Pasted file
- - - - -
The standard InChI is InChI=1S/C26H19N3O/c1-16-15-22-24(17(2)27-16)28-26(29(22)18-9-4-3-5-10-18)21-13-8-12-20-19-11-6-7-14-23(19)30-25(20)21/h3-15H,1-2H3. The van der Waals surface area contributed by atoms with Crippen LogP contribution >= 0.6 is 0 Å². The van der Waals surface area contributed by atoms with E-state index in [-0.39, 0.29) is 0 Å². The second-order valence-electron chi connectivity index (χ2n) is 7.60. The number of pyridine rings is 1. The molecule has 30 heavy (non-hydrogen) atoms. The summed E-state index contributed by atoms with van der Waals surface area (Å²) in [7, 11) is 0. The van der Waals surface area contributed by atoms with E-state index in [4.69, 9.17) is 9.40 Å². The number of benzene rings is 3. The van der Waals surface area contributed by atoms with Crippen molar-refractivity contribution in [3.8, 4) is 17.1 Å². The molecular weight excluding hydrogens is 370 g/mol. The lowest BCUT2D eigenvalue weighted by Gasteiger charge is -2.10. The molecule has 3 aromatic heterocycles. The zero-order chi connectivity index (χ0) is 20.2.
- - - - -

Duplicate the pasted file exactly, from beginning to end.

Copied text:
The standard InChI is InChI=1S/C26H19N3O/c1-16-15-22-24(17(2)27-16)28-26(29(22)18-9-4-3-5-10-18)21-13-8-12-20-19-11-6-7-14-23(19)30-25(20)21/h3-15H,1-2H3. The van der Waals surface area contributed by atoms with Crippen LogP contribution >= 0.6 is 0 Å². The van der Waals surface area contributed by atoms with E-state index in [-0.39, 0.29) is 0 Å². The second-order valence-electron chi connectivity index (χ2n) is 7.60. The number of pyridine rings is 1. The molecule has 30 heavy (non-hydrogen) atoms. The summed E-state index contributed by atoms with van der Waals surface area (Å²) in [7, 11) is 0. The van der Waals surface area contributed by atoms with E-state index in [4.69, 9.17) is 9.40 Å². The number of benzene rings is 3. The van der Waals surface area contributed by atoms with Crippen molar-refractivity contribution in [3.8, 4) is 17.1 Å². The molecular weight excluding hydrogens is 370 g/mol. The lowest BCUT2D eigenvalue weighted by Gasteiger charge is -2.10. The molecule has 3 aromatic heterocycles. The zero-order chi connectivity index (χ0) is 20.2.